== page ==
Monthly Archives: January 2009

Jung Podcast #5 in John Betts Series

The featured podcast is the 5th in the series by John Betts on Analytical (Jungian) Psychology. Betts starts be summarising the structures in the different levels of the psyche and the points made in previous episodes.

The persona is then discussed and Betts tells us that we often have more than one persona and that these are chosen to fulfil what we perceive are the expectations of others. Without the persona, the ego is exposed to the outside world and a weak persona can cause difficulties for a person. He uses the term ‘persona up’ in a way that suggests putting our defences up and that the development of persona in adolescence is accelerated as a person experiments with identity. Betts then discusses cultural expectations of personas, for instance in terms of professional roles. Betts also suggests that overidentification with the persona may result in the eruption of unconscious material as a form of compensation by the psyche. What I found interesting was his description of the ego, when overidentifying with the persona, focusing on the external world and not on the unconsciousness. This then necessitates dreamwork, which allows the ego to re-engage with the unconscious material. My interpretation of this is that it is a difference between focusing on the internal world and the external world. However the persona would necessarily need to partly focus on the internal world – to recall the ‘rules’ necessary for behaving in a particular situation. A further point I have at this point is that it could contribute to the debate on genes (or rather epigenetics) versus environment in influencing our behaviour.  Thus we have a choice to focus on that area which is influenced by our (epi)genetics – the unconscious (but also necessarily by the environment), or we have a choice to focus on the external environment or some combination thereof. Betts narration is clear, his explanations easy to understand and engaging. Through the series, the listener is able to gradually build a clear picture of analytic psychology.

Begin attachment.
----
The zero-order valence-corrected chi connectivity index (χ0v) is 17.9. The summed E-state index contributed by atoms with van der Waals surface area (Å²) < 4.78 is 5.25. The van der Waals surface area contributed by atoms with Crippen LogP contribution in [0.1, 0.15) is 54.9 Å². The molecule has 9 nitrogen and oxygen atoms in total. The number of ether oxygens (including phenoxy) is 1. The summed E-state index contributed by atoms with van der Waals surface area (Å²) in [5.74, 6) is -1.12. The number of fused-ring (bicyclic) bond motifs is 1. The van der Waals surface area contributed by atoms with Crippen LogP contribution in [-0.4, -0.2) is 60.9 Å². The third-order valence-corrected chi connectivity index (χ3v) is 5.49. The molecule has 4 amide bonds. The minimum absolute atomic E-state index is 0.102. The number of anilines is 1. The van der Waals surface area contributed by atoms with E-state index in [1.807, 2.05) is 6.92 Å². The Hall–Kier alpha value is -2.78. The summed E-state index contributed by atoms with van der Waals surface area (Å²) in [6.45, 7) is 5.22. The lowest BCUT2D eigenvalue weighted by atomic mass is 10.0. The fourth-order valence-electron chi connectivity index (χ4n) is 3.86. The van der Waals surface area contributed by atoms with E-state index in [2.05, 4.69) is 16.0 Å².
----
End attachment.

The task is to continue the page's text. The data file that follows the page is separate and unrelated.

Responses

If you have any comments, you can leave them below or alternatively e-mail justinmarley17@yahoo.co.uk

Disclaimer

The comments made here represent the opinions of the author and do not represent the profession or any body/organisation. The comments made here are not meant as a source of medical advice and those seeking medical advice are advised to consult with their own doctor. The author is not responsible for the contents of any external sites that are linked to in this blog.

EMDR International Association Blog Review

The featured blog is the EMDRIA Blog (located here). EMDR stands for Eye Movement Desensitisation and Reprocessing. EMDR is a form of therapy developed by Francine Shapiro which involves the use of eye movements (although not always) to desensitise people to the distressing emotions associated with traumatic memories and followed by a ‘reprocessing’ phase which aims to reframe the memories adaptively. This is quite a new blog with the introductory article posted on January 2nd 2009. Within this short time two themes emerge – EMDR itself (including announcements on relevant organisations and aspects of practice) and information on Post-Traumatic Stress Disorder. In this article there is a discussion of the International Society for Traumatic Stress Studies (ISTSS) and their recommendation for using EMDR which received a Level A Rating (based on the Agency for Health Care Policy and Research Guidelines). In this article there is a look at research identifying an association between childhood physical abuse and impaired immune functioning. This blog will be relevant to EMDR Practitioners and those with an interest in EMDR